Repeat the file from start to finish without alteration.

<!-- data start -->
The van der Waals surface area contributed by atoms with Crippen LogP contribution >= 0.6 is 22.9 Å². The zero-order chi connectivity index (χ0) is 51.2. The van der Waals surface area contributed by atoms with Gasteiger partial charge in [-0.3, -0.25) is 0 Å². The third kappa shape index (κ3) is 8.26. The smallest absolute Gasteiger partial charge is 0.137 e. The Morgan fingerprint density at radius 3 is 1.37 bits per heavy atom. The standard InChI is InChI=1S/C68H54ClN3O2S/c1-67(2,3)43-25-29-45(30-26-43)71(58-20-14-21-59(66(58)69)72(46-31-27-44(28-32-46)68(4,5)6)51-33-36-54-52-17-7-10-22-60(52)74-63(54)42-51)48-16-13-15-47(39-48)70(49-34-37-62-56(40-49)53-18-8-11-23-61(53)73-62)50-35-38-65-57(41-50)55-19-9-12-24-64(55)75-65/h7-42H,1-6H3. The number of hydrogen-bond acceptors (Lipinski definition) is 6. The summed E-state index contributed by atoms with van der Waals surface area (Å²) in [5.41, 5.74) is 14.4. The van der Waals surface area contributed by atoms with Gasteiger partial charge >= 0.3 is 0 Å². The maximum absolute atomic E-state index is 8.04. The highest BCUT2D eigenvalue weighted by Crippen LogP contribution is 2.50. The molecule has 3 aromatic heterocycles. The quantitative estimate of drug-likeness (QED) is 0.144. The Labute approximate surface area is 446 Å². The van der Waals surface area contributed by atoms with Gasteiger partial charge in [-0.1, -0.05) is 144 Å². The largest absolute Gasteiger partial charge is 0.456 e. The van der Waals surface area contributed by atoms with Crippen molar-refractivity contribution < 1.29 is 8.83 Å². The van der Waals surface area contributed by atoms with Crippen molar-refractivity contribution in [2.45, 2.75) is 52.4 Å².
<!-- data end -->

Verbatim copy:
The van der Waals surface area contributed by atoms with Crippen LogP contribution >= 0.6 is 22.9 Å². The zero-order chi connectivity index (χ0) is 51.2. The van der Waals surface area contributed by atoms with Gasteiger partial charge in [-0.3, -0.25) is 0 Å². The third kappa shape index (κ3) is 8.26. The smallest absolute Gasteiger partial charge is 0.137 e. The Morgan fingerprint density at radius 3 is 1.37 bits per heavy atom. The standard InChI is InChI=1S/C68H54ClN3O2S/c1-67(2,3)43-25-29-45(30-26-43)71(58-20-14-21-59(66(58)69)72(46-31-27-44(28-32-46)68(4,5)6)51-33-36-54-52-17-7-10-22-60(52)74-63(54)42-51)48-16-13-15-47(39-48)70(49-34-37-62-56(40-49)53-18-8-11-23-61(53)73-62)50-35-38-65-57(41-50)55-19-9-12-24-64(55)75-65/h7-42H,1-6H3. The number of hydrogen-bond acceptors (Lipinski definition) is 6. The summed E-state index contributed by atoms with van der Waals surface area (Å²) in [5.41, 5.74) is 14.4. The van der Waals surface area contributed by atoms with Gasteiger partial charge >= 0.3 is 0 Å². The maximum absolute atomic E-state index is 8.04. The highest BCUT2D eigenvalue weighted by Crippen LogP contribution is 2.50. The molecule has 3 aromatic heterocycles. The quantitative estimate of drug-likeness (QED) is 0.144. The Labute approximate surface area is 446 Å². The van der Waals surface area contributed by atoms with Gasteiger partial charge in [-0.1, -0.05) is 144 Å². The largest absolute Gasteiger partial charge is 0.456 e. The van der Waals surface area contributed by atoms with Crippen molar-refractivity contribution < 1.29 is 8.83 Å². The van der Waals surface area contributed by atoms with Crippen molar-refractivity contribution in [2.45, 2.75) is 52.4 Å².